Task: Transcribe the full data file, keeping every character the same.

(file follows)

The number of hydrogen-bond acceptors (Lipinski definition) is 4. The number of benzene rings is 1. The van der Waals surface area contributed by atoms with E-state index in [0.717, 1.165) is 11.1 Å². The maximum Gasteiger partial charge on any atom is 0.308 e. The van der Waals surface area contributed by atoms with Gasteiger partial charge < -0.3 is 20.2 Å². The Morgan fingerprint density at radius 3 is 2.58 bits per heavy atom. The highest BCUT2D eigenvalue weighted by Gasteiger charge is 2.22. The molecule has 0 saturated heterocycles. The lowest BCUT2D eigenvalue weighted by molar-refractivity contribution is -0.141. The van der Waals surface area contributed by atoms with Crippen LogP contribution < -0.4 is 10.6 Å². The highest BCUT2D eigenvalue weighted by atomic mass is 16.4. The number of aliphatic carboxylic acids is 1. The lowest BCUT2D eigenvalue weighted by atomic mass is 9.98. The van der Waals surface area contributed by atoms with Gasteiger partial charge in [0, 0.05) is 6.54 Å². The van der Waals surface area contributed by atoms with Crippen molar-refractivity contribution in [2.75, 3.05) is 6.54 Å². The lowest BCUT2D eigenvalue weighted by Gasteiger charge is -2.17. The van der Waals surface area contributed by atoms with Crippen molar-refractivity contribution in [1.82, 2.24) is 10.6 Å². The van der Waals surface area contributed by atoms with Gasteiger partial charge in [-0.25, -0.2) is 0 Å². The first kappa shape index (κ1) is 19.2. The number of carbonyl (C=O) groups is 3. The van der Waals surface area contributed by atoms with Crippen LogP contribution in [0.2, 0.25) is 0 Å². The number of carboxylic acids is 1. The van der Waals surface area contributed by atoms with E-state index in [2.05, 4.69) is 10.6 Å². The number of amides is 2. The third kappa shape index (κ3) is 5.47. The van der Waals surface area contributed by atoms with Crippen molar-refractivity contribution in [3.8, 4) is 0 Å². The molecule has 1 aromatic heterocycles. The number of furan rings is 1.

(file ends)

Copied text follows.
The number of hydrogen-bond acceptors (Lipinski definition) is 4. The number of benzene rings is 1. The van der Waals surface area contributed by atoms with E-state index in [0.717, 1.165) is 11.1 Å². The maximum Gasteiger partial charge on any atom is 0.308 e. The van der Waals surface area contributed by atoms with Gasteiger partial charge < -0.3 is 20.2 Å². The Morgan fingerprint density at radius 3 is 2.58 bits per heavy atom. The highest BCUT2D eigenvalue weighted by Gasteiger charge is 2.22. The molecule has 0 saturated heterocycles. The lowest BCUT2D eigenvalue weighted by molar-refractivity contribution is -0.141. The van der Waals surface area contributed by atoms with Crippen LogP contribution < -0.4 is 10.6 Å². The highest BCUT2D eigenvalue weighted by atomic mass is 16.4. The number of aliphatic carboxylic acids is 1. The lowest BCUT2D eigenvalue weighted by atomic mass is 9.98. The van der Waals surface area contributed by atoms with Gasteiger partial charge in [0, 0.05) is 6.54 Å². The van der Waals surface area contributed by atoms with Crippen molar-refractivity contribution in [2.75, 3.05) is 6.54 Å². The lowest BCUT2D eigenvalue weighted by Gasteiger charge is -2.17. The van der Waals surface area contributed by atoms with Crippen molar-refractivity contribution in [1.82, 2.24) is 10.6 Å². The van der Waals surface area contributed by atoms with Gasteiger partial charge in [-0.25, -0.2) is 0 Å². The first kappa shape index (κ1) is 19.2. The number of carbonyl (C=O) groups is 3. The van der Waals surface area contributed by atoms with Crippen LogP contribution in [0.2, 0.25) is 0 Å². The number of carboxylic acids is 1. The van der Waals surface area contributed by atoms with E-state index in [2.05, 4.69) is 10.6 Å². The number of amides is 2. The third kappa shape index (κ3) is 5.47. The van der Waals surface area contributed by atoms with Crippen molar-refractivity contribution in [3.8, 4) is 0 Å². The molecule has 1 aromatic heterocycles. The number of furan rings is 1.